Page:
In 1517 the Spanish conquistadors, led by Hernán Cortés, arrived in Tenochtitlan, the capital of the Aztec Empire. The ruler of the Aztecs, Motecuhzoma II, made the Spanish welcome and things were friendly between the Spanish and the Aztecs initially.

Two years later the conquistadors began their conquest of Mexico, and by August 1521 Tenochtitlan had been destroyed. The Spanish colony of New Spain was established and the Aztec Empire had ended. The reasons for this rapid and dramatic destruction of such a mighty Empire were multi-factorial. The superior weaponry and more sophisticated military tactics of the Spanish, the religious beliefs of the Aztecs, and the long history of ritual sacrifice and persecution of the other peoples living in Mexico all played essential roles. There are a large number of detailed resources available on this subject, and I highly recommend the History on Fire podcast series by Daniele Bolleli if you are interested in the topic.

In addition to these factors, smallpox undoubtedly played a huge part in the fall of the Aztec Empire. When Cortés and his army began their campaign against the Aztecs in 1519, over 30 million people were living in Mexico. One hundred years later, after a series of smallpox epidemics had decimated the local population, it is estimated only around 1.5-3 million natives had survived.


The Conquest of Tenochtitlán (17th-century painting by unknown artist)


The arrival of smallpox in the New World

Smallpox arrived in the New World on a ship that landed on Hispaniola, an island that is now divided between two sovereign nations, the Dominican Republic and Haiti. The Taíno people that resided on Hispaniola had no immunity to smallpox and were rapidly devastated by the disease.

Smallpox is a horrific and highly contagious illness that initially causes high fevers, vomiting, headache, and severe abdominal and back pain. These symptoms subside after a couple of days, and then a few days later the renowned rash appears. The smallpox rash starts on the face and hands and then rapidly spreads to cover the body. Within two days of appearance, the rash turns into abscesses that are filled with fluid and pus. These abscesses then break open and scab over, the scabs eventually falling off, leaving pit mark scars. This whole, horrible process, takes a month or so, and the infected person is contagious until the scabs have all fallen off. The major form of the disease has a mortality rate of 30-35% and has several serious complications including scarring, blindness, and limb deformities.


A child infected with smallpox in Bangladesh, 1973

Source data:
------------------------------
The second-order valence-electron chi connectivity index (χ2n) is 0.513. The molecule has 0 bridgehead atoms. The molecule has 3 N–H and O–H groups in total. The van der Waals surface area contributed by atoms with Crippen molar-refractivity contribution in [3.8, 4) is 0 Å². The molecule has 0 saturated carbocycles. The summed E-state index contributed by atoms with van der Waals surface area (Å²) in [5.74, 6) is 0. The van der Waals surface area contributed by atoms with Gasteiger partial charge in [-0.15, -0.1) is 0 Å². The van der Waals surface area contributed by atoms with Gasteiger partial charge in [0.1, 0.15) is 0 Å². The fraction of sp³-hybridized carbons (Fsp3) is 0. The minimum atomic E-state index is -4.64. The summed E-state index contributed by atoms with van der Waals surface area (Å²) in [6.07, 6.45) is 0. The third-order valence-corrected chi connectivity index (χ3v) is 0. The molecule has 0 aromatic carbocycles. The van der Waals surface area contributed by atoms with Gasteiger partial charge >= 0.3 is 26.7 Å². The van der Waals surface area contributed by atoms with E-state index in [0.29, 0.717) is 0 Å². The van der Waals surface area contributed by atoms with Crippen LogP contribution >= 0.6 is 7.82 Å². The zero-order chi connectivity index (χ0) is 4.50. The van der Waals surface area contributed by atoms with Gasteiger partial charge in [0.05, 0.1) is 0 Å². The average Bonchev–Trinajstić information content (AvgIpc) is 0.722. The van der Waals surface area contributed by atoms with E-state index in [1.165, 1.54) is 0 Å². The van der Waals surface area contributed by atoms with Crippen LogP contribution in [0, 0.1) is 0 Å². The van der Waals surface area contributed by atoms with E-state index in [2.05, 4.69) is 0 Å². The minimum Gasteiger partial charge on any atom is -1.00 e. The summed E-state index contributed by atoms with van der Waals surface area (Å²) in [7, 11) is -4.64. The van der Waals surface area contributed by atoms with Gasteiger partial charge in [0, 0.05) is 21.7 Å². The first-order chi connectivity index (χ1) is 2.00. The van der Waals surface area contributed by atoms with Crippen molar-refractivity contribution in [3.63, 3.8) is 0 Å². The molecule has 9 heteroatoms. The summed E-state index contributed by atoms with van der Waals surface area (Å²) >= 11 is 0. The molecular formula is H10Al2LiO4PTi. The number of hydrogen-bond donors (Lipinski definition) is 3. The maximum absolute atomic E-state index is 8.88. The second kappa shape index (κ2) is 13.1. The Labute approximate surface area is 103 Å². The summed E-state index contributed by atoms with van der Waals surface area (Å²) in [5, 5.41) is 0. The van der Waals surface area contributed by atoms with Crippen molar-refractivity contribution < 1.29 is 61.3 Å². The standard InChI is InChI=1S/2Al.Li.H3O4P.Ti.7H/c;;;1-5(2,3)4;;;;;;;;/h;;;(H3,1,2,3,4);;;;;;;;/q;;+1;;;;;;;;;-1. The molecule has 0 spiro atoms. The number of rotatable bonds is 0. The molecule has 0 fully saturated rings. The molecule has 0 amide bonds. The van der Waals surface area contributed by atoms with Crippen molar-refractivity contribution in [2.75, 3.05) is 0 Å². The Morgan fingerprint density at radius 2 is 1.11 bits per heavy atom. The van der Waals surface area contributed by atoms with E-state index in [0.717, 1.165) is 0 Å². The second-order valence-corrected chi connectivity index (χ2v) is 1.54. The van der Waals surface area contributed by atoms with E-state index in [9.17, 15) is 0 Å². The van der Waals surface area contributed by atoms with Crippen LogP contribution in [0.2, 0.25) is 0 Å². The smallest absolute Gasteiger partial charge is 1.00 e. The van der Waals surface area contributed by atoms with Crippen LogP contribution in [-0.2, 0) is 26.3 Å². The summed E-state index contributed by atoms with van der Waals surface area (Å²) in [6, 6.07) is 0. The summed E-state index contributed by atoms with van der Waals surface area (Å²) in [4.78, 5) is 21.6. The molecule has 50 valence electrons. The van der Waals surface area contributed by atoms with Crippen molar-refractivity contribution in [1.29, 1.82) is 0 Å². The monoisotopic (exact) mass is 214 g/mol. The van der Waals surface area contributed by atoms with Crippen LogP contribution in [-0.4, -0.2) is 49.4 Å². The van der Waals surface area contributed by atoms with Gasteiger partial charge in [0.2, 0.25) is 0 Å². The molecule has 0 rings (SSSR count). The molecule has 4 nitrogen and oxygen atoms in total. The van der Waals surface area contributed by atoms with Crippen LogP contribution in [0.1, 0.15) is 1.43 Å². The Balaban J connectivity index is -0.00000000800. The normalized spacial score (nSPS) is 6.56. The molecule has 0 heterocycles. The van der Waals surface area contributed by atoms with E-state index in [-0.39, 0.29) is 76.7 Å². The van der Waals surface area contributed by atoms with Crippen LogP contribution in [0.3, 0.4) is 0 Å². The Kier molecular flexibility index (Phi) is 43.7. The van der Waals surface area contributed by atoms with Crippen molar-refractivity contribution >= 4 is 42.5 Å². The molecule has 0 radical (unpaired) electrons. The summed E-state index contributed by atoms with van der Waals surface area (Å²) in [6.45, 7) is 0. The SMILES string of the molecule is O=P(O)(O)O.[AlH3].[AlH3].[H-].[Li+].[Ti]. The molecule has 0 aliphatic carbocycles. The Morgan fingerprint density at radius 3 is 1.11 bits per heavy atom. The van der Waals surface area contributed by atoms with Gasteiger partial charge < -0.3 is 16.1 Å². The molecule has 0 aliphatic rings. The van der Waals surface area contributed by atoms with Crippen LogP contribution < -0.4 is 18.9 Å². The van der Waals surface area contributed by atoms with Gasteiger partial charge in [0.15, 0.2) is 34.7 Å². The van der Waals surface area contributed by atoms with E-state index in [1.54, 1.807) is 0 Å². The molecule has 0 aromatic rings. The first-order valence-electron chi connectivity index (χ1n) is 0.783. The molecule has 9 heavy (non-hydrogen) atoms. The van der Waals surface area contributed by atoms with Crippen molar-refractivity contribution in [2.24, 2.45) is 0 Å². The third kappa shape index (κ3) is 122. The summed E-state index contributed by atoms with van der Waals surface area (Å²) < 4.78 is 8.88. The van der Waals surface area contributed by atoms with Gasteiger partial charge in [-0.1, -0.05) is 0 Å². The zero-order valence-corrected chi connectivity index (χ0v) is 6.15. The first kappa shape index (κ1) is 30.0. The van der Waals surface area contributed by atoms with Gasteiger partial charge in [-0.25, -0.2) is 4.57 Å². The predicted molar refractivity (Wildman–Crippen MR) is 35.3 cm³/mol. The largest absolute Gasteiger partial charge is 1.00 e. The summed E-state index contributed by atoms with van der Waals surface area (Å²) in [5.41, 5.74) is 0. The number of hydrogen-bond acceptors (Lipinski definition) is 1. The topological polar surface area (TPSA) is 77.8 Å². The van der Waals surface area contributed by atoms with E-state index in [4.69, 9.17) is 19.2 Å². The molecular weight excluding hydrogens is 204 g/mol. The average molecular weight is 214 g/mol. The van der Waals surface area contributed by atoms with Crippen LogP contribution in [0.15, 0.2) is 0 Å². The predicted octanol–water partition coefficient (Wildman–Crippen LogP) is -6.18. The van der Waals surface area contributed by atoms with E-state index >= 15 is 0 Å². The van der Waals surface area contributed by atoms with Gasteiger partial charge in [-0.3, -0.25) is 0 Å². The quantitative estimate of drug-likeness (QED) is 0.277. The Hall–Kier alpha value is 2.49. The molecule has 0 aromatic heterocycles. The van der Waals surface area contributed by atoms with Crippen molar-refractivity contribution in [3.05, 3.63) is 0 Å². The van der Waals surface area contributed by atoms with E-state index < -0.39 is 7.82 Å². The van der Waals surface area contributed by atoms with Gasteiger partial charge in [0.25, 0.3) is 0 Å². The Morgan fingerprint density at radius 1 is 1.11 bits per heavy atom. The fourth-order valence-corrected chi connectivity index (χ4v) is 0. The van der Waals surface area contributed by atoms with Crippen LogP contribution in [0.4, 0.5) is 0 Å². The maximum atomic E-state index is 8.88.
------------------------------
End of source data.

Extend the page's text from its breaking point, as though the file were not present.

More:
Smallpox reaches Tenochtitlan

It took almost two years for smallpox to spread to the mainland and reach Tenochtitlan. Smallpox is thought to have travelled to Mexico via Cuba, carried by a slave called Francisco Eguia on a ship carrying a second Spanish army, led by Pánfilo de Narváez, which had been instructed to capture Cortes and bring him back to Spain. Within four months of Eguia arriving in Cuba, smallpox had spread to Tenochtitlan.

A native account describes of the effects of smallpox upon the people of Tenochtitlan:

“It began to spread…striking everywhere in the city and killing a vast number of our people.  Sores erupted on our faces, our breasts, our bellies; we were covered with agonizing sores from head to foot.  The illness was so dreadful that no one could could walk or move.  The sick were so utterly helpless that they could only lie on their beds like corpses, unable to move their limbs or even their heads.  They could not lie face down or roll from one side to the other.  If they did move their bodies, they screamed with pain.  A great many died from this plague, and many others died of hunger.  They could not get up to search for food, and everyone else was too sick to care for them, so they starved to death in their beds.”


By 1520 Tenochtitlan was under siege by Cortés and the people were both starving and dying from smallpox. Bernal Diaz, Cortés’ chronicler, described the scenes in the city:

“We could not walk without treading on the bodies and heads of dead Indians.  I have read about the destruction of Jerusalem, but I do not think the mortality was greater there than here in Mexico. Indeed, the stench was so bad that no one could endure it…and even Cortés was ill from the odours which assailed his nostrils.”


By August 1521 the Aztec Empire had fallen to the Spanish, and the conquest of Mexico was complete.


A 16th-century Aztec illustration of smallpox victims


The devastating effects of smallpox in the New World

It has been estimated that the population of Mexico fell from over 30 million people before the arrival of Cortés, to a mere 1.5-3 million by 1568. The destructive effects of the disease did not end there, and the disease also ravaged the great Incan Empire.

Although the exact numbers will never be known for certain it is estimated that smallpox killed between 40 and 50 million of the native population of the New World. Some estimates are even higher and state that as many as 90% of the population died.

What is known for sure is that the conquest of Mexico was hugely influenced by the arrival of this deadly disease and that the defeat of the people of Mexico was significantly contributed to by the smallpox virus.